“Unfortunately, like others who suffer from a broken system, my team and my family have again been traumatized by this news,” he added.
Quintez Brown, 21, was released Wednesday with help from the Louisville Community Bail Fund, a group co-founded by Black Lives Matter Louisville organizer Chanelle Helm, who posted the $100,000 bond.
Brown faces a charge of attempted murder and four counts of first-degree wanton endangerment. Brown pleaded not guilty at his arraignment on Tuesday.
The BLM Louisville Twitter account posted several tweets explaining his reasons for coming to Brown’s aid, including his support for prison abolition. The organization maintains that Brown is not a flight risk and in need of mental health services.
“We believe whether you are violent or not, that jail or jail limits cannot meet your needs if viable resources are there for you. and they are”, the account tweeted.
Greenberg was meeting with four members of his campaign team on Monday morning when a man standing in the doorway to the office pointed a gun at the Democrat before opening fire. A member of staff slammed the door before the team barricaded themselves in the office using tables and desks before the shooter got away.
No one was hurt, but Greenberg told a news conference after the shooting that a bullet came so close it grazed his sweater and shirt.
The candidate said he trusted the Louisville police to conduct the investigation properly and that the individual who tried to shoot him would be prosecuted appropriately.
“No matter what drives someone to commit a violent crime, there must be consequences,” Greenberg said. “Gun violence is unacceptable under any circumstances for any reason and anywhere.”
“Too many families in our city live in fear due to the constant threat of gun violence,” he added.
In remarks to the Senate Thursday, Minority Leader Mitch McConnell (R-Ky.) attacked Black Lives Matter for helping bail out Brown.
“Less than 48 hours after this activist attempted to literally assassinate a politician, the radical left released his comrade from prison on bail,” McConnell said. “It’s just breathtaking. The innocent people of Louisville deserve better.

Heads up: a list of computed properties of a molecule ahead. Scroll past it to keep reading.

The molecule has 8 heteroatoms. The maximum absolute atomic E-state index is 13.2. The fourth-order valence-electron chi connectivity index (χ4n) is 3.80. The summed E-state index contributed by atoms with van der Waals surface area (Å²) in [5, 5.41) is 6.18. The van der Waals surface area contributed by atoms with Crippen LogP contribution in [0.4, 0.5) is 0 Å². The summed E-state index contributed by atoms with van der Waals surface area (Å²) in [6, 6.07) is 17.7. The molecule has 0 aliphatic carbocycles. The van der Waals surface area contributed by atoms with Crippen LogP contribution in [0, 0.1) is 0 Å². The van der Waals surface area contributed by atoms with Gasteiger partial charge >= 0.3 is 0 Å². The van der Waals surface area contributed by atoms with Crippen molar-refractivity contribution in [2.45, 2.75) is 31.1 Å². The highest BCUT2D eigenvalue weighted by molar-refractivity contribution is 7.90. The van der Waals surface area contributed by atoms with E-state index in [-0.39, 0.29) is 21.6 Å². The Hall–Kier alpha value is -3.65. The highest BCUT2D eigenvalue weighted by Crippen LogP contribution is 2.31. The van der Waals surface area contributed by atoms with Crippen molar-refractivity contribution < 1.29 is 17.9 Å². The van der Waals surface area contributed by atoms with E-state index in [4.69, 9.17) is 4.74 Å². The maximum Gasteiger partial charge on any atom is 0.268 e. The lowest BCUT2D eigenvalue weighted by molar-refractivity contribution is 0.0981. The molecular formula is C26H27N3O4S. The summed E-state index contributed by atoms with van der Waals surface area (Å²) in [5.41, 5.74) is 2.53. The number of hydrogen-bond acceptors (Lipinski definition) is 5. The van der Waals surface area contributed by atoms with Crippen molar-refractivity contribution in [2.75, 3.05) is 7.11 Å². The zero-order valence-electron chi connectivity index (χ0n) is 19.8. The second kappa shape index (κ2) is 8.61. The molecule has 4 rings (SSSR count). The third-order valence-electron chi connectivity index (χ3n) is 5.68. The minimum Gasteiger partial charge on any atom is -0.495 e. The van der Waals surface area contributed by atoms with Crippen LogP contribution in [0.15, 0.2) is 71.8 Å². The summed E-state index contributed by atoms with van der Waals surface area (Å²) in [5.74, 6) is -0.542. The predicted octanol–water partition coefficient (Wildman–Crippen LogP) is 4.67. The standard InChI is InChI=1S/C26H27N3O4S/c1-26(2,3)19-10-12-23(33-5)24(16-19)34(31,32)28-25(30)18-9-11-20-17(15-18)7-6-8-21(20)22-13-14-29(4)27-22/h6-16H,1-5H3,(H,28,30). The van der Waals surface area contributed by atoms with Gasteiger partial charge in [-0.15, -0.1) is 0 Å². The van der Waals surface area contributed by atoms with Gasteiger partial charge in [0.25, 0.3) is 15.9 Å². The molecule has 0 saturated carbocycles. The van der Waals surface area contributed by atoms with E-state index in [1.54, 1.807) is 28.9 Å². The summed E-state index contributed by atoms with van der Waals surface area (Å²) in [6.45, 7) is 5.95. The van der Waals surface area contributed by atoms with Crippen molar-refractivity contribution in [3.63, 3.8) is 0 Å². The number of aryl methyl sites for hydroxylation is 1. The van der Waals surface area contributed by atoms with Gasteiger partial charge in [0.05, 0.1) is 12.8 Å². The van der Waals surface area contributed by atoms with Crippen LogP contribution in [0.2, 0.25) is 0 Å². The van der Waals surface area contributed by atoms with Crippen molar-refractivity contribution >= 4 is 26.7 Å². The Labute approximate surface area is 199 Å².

McConnell also focused on companies that began pledging to support the Black Lives Matter movement after the killing of George Floyd, a black man who died in May 2020 after being restrained by a Minneapolis police office.
“Since 2020, a long list of leading companies have donated or pledged huge sums of money to the national radical parent organization BLM,” the lawmaker said. “One wonders if their company money helped get this would-be killer out of jail.”
According to the Courier Journal, Brown had interned for the newspaper, appeared on MSNBC and met high-profile liberal figures including former President Barack Obama and the Reverend Al Sharpton in recent years.
Brown made national headlines in 2021 after being missing for two weeks. He was later found on a park bench in New York. Earlier this year, the University of Louisville alum announced his candidacy for the Louisville Metro Council.
According to the Daily Beast, Brown had started meeting with a black nationalist organization with a long history of anti-Semitic views before Monday’s incident. But his lawyer, Rob Eggert, disputed suggestions that Monday’s shooting was a hate crime and said his client had “serious mental issues”.
“It’s not a hate crime – it’s a mental health case,” Eggert told the Courier Journal on Tuesday.
Greenberg said Thursday that mental health issues are not a valid reason to release a murder suspect from prison.
“If someone is struggling with mental illness and is in custody, they need to be assessed and treated in custody,” he said. “We need to work together to fix this system.”